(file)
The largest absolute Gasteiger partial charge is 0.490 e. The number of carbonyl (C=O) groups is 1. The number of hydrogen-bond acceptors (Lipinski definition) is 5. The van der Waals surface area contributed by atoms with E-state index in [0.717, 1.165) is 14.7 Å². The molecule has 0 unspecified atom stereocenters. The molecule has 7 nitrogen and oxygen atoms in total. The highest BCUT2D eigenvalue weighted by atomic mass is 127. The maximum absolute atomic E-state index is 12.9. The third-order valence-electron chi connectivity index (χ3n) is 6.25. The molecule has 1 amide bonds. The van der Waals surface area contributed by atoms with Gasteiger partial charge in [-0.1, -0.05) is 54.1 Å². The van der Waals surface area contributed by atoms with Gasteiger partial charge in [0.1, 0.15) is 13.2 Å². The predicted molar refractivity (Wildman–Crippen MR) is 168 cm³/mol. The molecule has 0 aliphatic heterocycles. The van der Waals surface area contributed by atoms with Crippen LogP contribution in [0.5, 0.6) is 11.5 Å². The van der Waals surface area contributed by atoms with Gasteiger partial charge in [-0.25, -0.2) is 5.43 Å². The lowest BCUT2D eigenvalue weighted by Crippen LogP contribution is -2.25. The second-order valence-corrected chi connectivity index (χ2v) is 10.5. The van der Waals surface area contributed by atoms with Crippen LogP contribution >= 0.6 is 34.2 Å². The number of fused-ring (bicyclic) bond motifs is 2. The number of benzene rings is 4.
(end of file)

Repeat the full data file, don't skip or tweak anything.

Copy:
The largest absolute Gasteiger partial charge is 0.490 e. The number of carbonyl (C=O) groups is 1. The number of hydrogen-bond acceptors (Lipinski definition) is 5. The van der Waals surface area contributed by atoms with E-state index in [0.717, 1.165) is 14.7 Å². The molecule has 0 unspecified atom stereocenters. The molecule has 7 nitrogen and oxygen atoms in total. The highest BCUT2D eigenvalue weighted by atomic mass is 127. The maximum absolute atomic E-state index is 12.9. The third-order valence-electron chi connectivity index (χ3n) is 6.25. The molecule has 1 amide bonds. The van der Waals surface area contributed by atoms with Gasteiger partial charge in [-0.1, -0.05) is 54.1 Å². The van der Waals surface area contributed by atoms with Gasteiger partial charge in [0.1, 0.15) is 13.2 Å². The predicted molar refractivity (Wildman–Crippen MR) is 168 cm³/mol. The molecule has 0 aliphatic heterocycles. The van der Waals surface area contributed by atoms with Crippen LogP contribution in [0.5, 0.6) is 11.5 Å². The van der Waals surface area contributed by atoms with Gasteiger partial charge in [-0.25, -0.2) is 5.43 Å². The lowest BCUT2D eigenvalue weighted by Crippen LogP contribution is -2.25. The second-order valence-corrected chi connectivity index (χ2v) is 10.5. The van der Waals surface area contributed by atoms with Crippen LogP contribution >= 0.6 is 34.2 Å². The number of fused-ring (bicyclic) bond motifs is 2. The number of benzene rings is 4.